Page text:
Returning to Basketball After an ACL Tear

returning to basketball post-acl tear
By Fara Rosenzweig

It's a scenario we have all seen in sports. The star player is driving down the lane and jump stops, he fakes out his defender and is about to go up for a shot. It's a move he has done countless times before, but this time, his knee isn't ready. There's a loud pop and the crowd is silent as they watch the star player fall to the floor, clutching his knee in pain. He tears his Anterior Cruciate Ligament (ACL) and unfortunately, like so many athletes each year, he will be out for the rest of the season.

ACL injuries are common in high-impact sports, like basketball, where athletes do a lot of cutting, jumping, and pivoting. While recovering from an ACL injury is a long, grueling process, with surgery, sound medical treatment, and aggressive rehabilitation, many basketball players are able to return to their sport.

The ACL connects the thighbone to the shinbone and provides stability in the knee for front-to-back movements. This ligament is essential in sports like basketball where athletes cut, jump, and complete change-of-direction moves. When an athlete tears his ACL, he must undergo reconstructive surgery to repair the ligament. Surgery is generally done a few weeks after the injury, once the initial swelling and pain have subsided. Many doctors recommend that high-level athletes do prehab (pre-surgery rehabilitation) with a licensed physical therapist, to strengthen the knee and supporting muscles before the operation.

The torn ligament is replaced with a graft; generally taken from the patellar tendon, hamstring tendon, or a cadaver tendon. Once the athlete's doctor clears him, when pain and swelling are reduced, he may begin physical therapy. The rehabilitation process can take anywhere from six to 12 months. In the initial three to four weeks, the physical therapist will focus on restoring range of motion, with the goal of full extension (straight leg) and flexion (90-degree bend), and balance.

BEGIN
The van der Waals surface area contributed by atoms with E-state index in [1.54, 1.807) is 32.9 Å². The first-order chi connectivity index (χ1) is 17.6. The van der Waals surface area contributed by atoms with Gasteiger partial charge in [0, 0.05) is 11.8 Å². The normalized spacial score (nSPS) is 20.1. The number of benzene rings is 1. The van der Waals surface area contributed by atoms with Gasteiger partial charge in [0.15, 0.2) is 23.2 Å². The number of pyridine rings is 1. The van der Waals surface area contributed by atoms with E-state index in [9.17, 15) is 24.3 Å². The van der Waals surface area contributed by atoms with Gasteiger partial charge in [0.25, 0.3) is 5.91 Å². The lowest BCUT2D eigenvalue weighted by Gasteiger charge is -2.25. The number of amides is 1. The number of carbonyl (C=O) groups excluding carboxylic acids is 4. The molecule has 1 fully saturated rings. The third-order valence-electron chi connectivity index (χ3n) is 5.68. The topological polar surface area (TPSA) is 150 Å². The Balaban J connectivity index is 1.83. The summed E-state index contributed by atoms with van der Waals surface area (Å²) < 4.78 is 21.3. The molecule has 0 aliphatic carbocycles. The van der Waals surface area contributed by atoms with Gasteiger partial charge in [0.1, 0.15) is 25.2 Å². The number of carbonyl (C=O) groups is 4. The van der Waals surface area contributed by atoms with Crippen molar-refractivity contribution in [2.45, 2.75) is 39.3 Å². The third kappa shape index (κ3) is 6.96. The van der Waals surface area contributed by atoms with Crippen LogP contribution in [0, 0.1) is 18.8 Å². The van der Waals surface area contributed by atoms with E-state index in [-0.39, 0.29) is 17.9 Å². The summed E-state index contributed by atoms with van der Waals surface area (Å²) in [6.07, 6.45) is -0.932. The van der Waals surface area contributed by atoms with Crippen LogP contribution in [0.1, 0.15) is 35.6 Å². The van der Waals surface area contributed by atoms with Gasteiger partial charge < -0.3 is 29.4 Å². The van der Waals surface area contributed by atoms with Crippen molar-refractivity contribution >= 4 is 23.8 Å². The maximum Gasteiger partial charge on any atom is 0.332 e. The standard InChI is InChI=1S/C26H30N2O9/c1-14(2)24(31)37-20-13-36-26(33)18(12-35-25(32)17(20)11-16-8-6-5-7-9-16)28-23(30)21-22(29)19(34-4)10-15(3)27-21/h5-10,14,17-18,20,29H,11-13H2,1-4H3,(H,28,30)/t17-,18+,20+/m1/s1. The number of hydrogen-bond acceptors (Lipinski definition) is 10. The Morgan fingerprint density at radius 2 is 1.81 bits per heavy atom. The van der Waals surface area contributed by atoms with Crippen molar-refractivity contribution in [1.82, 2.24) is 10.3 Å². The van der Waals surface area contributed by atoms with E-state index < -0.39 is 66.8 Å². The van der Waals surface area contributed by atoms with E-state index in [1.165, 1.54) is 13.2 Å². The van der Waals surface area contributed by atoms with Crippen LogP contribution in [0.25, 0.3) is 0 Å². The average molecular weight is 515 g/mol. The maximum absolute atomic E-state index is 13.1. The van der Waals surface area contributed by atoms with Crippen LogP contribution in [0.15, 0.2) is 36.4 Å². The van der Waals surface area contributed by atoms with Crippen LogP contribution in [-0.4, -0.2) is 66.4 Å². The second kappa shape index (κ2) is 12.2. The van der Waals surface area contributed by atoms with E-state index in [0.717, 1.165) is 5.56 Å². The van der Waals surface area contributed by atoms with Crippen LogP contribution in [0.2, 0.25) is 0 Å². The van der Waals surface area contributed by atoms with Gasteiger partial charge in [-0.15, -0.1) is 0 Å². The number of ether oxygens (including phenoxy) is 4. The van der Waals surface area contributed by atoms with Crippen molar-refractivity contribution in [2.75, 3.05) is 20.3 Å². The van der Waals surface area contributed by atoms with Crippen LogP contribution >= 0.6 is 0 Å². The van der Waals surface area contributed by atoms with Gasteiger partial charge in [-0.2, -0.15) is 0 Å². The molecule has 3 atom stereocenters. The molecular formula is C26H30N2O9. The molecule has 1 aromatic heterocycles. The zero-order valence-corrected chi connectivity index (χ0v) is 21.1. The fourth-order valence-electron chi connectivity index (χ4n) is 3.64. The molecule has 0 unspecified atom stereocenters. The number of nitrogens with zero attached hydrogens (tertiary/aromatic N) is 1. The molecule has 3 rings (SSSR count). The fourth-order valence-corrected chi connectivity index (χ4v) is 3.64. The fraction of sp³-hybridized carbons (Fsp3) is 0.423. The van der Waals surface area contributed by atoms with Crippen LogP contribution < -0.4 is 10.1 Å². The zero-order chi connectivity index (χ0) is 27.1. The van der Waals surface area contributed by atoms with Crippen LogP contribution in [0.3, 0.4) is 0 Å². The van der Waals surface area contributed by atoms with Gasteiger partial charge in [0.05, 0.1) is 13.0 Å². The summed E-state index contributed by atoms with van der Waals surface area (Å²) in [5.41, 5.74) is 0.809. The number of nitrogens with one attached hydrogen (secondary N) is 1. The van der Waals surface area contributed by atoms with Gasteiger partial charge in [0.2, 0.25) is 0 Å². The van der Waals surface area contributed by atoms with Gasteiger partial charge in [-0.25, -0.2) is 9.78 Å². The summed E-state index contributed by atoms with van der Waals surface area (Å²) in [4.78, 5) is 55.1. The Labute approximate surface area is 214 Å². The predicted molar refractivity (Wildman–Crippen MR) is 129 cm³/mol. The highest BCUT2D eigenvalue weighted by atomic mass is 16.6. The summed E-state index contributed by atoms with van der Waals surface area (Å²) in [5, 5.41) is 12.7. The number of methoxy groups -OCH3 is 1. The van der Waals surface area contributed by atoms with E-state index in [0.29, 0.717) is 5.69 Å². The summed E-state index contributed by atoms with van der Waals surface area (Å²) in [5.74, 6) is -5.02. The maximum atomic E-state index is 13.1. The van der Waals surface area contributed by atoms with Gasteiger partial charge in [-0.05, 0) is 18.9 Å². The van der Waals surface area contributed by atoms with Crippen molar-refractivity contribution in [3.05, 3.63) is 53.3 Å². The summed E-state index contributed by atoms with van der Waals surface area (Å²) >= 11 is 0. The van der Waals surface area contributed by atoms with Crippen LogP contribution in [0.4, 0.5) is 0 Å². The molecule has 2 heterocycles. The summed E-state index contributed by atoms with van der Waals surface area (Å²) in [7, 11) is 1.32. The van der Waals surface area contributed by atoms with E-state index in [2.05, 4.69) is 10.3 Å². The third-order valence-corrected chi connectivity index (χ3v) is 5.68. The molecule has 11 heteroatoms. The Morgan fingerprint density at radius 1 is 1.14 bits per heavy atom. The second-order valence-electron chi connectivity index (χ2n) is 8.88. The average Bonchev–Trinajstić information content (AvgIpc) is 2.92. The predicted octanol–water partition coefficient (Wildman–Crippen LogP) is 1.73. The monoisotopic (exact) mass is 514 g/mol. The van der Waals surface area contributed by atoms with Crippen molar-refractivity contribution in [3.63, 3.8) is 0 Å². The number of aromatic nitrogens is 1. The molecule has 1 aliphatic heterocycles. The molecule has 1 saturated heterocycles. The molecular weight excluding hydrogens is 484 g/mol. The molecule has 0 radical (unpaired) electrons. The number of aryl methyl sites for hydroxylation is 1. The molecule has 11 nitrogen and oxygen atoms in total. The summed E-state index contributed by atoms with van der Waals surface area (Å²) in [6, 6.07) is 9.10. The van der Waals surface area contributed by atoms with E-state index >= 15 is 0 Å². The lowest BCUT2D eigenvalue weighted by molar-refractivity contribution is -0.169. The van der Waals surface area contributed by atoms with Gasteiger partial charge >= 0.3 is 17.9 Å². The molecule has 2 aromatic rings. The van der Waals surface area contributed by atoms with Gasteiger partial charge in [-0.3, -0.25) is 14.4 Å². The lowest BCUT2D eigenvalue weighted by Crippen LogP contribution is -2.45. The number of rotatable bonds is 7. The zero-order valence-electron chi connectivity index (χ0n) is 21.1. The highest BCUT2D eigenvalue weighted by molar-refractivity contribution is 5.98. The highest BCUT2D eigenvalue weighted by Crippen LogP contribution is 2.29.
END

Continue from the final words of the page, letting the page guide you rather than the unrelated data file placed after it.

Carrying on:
When an athlete has regained mobility in his knee, he can begin strength-training exercises. The physical therapist will use the stationary bike and stair climber to help the athlete build strength in his knee and the supporting muscles.

Once the athlete has regained his strength (at about three to four months), he can begin sport-specific training. Since basketball is a dynamic, high-impact sport, this phase should consist of functional movements like running, jumping, and cutting that will allow the athlete return to basketball. This process should include cardio-conditioning drills, ball-handling drills, and free throw shooting.

Although every individual is different, an athlete can expect to be back at practice about eight to nine months after surgery. According to Sports Injury Clinic, players should be restricted to practice situations and drills before returning to competitive practice. Keep in mind that the effects of an ACL injury aren't only physical, but also mental. An athlete may have less confidence or be more timid when he returns to the court, a gradual but aggressive physical therapy plan can help an athlete rebuild both his mental and physical capacities. In addition to conditioning, warming-up and strengthening exercises to reduce the risk of re-injury, doctors and physical therapists also recommend that athletes wear an ACL brace to help stabilize the knee.

What do NBA players like Derrick Rose, Corey Brewer and Jamal Crawford have in common? They have all come back from ACL injuries, in fact according to emedicinehealth, the success rate for the surgical reconstruction of an ACL injury is between 75 and 95 percent. While it's a season-ending injury that can be devastating to teams and players, with proper treatment and rehabilitation an ACL tear does not have to be a career-ending injury.

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